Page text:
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Older people worrying
themselves to death



Pictured: Dr Muir Gray

  • British people being misled by over emphasis on Alzheimer’s
  • Leading British doctor says a negative outlook on life can hasten decline in health
  • There are 11 million over 65s in the UK but under 1 million suffering from any form of dementia

An over emphasis on Alzheimer’s is causing unnecessary concern among thousands of older people in Britain.

Leading British doctor and recognised expert on ageing Sir Muir Gray says too many older people are over concerned about developing Alzheimer’s disease when they may well just be experiencing short term memory loss.

He says because they fear Alzheimer’s disease and understand it is not preventable, they fail to take any action. Yet other types of dementia such as vascular dementia caused by problems of the heart or arteries can sometimes be delayed or even prevented if the patients seek help soon enough.

“Alzheimer’s is constantly in the news and being talked about,” said Sir Muir Gray, who was knighted for creating the National Library for Health and is now Director of the NHS’s National Knowledge Service and  Chief Medical Advisor at Britain’s over 65’s information site Spring Chicken.

“Of course having Alzheimer’s is a very sad way to end one’s life,” he said.  “But it is now clear that some types of dementia can be prevented. New guidelines from NICE, our National Institute for Health and Care Excellence, emphasise that getting more physically active in midlife, together with eating better and stopping smoking,  can prevent or delay the onset of dementia, disability and frailty.”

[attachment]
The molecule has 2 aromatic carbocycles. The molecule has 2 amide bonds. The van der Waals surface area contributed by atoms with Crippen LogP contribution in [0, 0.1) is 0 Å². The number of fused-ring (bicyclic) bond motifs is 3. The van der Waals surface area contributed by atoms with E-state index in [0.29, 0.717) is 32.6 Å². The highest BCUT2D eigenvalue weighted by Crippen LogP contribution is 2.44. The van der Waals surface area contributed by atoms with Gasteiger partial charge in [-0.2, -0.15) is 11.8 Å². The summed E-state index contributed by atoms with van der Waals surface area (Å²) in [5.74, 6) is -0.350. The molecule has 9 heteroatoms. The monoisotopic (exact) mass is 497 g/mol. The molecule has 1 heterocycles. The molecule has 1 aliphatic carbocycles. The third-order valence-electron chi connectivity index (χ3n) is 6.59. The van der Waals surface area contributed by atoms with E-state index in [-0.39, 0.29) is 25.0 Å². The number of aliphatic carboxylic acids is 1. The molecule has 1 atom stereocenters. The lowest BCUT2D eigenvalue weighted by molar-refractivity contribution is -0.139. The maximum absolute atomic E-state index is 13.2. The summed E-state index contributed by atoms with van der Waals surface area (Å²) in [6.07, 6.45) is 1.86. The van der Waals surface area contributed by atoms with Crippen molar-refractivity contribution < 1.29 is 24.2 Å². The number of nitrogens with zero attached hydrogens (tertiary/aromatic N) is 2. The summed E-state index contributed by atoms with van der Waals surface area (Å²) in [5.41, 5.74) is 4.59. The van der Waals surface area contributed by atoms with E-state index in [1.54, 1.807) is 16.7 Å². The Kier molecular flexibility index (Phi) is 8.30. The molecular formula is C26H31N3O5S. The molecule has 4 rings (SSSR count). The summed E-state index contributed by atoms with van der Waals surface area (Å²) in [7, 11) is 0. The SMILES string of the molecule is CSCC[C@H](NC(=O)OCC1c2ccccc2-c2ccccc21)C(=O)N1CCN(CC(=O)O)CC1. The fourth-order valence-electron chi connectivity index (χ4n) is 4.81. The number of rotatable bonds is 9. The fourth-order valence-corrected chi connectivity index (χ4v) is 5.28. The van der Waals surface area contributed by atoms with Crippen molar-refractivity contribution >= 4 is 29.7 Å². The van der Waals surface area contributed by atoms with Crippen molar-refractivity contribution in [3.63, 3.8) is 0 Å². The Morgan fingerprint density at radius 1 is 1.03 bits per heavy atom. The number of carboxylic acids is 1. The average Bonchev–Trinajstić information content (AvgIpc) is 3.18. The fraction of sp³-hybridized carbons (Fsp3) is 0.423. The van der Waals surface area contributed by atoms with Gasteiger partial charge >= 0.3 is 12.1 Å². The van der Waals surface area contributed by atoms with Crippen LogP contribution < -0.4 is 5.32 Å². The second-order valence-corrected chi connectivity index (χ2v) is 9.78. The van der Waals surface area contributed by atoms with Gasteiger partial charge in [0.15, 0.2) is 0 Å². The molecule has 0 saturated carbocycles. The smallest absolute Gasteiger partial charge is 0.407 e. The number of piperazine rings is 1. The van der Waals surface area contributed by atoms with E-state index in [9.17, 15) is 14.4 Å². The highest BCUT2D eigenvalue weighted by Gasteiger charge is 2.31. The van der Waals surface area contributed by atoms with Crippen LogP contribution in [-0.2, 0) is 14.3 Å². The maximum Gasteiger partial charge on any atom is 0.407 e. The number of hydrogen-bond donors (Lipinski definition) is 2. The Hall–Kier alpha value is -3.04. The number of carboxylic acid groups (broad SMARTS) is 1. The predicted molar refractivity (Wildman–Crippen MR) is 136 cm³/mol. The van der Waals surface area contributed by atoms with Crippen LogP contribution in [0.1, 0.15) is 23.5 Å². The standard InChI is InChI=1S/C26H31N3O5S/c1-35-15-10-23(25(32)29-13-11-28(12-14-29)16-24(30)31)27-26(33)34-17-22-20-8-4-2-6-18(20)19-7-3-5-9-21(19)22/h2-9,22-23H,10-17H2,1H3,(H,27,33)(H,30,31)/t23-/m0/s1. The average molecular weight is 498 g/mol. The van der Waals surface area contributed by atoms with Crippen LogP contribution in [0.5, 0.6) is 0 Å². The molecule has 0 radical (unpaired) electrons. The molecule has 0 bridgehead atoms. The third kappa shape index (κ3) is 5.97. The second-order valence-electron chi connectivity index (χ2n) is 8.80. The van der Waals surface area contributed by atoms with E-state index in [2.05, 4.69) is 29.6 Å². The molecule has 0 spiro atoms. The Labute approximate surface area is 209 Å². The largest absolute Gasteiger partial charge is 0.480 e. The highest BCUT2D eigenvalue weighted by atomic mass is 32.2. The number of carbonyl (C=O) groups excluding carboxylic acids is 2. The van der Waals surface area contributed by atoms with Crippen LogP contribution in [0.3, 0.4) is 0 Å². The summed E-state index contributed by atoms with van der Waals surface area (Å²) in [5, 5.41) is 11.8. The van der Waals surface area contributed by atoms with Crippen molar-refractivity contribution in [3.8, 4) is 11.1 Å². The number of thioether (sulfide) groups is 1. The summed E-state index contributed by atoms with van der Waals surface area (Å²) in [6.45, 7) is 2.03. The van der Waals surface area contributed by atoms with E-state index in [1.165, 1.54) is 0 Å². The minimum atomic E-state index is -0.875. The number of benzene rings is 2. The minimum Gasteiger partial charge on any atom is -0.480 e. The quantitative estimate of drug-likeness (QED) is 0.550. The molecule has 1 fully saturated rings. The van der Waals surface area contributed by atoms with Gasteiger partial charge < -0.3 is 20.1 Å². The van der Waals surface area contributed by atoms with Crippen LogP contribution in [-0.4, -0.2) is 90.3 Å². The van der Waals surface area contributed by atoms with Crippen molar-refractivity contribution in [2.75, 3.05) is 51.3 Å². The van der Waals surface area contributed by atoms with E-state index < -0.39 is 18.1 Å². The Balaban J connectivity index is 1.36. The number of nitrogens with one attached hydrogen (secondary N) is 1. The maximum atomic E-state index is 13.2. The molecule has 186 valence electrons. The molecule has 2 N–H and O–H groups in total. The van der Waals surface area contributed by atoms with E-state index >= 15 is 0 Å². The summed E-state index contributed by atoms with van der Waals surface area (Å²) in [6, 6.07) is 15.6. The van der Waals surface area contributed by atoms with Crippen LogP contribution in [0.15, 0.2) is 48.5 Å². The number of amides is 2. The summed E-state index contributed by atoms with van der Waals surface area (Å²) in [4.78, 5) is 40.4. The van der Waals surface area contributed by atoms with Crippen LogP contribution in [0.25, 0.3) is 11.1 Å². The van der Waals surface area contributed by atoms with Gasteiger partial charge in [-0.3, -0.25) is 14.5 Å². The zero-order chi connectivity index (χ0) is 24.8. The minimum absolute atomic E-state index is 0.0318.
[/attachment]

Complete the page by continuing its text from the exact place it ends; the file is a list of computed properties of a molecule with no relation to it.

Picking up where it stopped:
Dr Muir says that as ageing proceeds, there is also a likelihood of a decline in certain intellectual abilities that are not associated with Alzheimer’s disease.
“ Remembering recently acquired information such as the names of people is not a sign of Alzheimer’s and I have concern that every time a person forgets a name or an item on their shopping list, people are fearing they are starting to develop this problem.”

Sir Muir Gray says that it must be remembered that from the 11 million plus of people aged 65 or more in the UK, the Alzheimer’s Association estimates that there are about a million people with dementia but there are also a million people over 65 who are still in employment.
“While dementia is a sad problem that needs addressing, it is clear that there are also millions of older people in Britain who should not be resigned to mental decline. Overall we are all keeping fitter longer, and today many of us need not feel old until we reach our 90s,” he said.


EDITOR’S NOTE:
British doctor Sir Muir Gray, CBEFRCPSGlasFCLIP  has held senior positions in screeningpublic health and information management.
He was director of Research and Development for Anglia and Oxford Regional Health Authority and director at the UK National Screening Committee, during which he helped pioneer Britain's breast and cervical cancer screening programmes, and National Library for Health, and director of Clinical Knowledge Process and Safety for the NHS National Programme for IT.
He was knighted in 2005 for the development of the foetal, maternal and child screening programme and the creation of the National Library for Health.
He is now the director of the National Knowledge Service and Chief Knowledge Officer to the National Health Service, a Director of the healthcare rating and review service iWantGreatCare and is Public Health Director of the Campaign for Greener Healthcare. He is also one of the original authors of the IDEAL framework for surgical innovation.

In recent years he has also specialised in ageing, especially in lifestyle areas. He is senior advisor to Spring Chicken, set up to provide the very best products and information possible to help older lifestyles in Britain, and Bloomsbury has recently published his books Sod 60!, Sod 70! and Sod it! Eat well, all aimed at improving life for Britain’s senior population.


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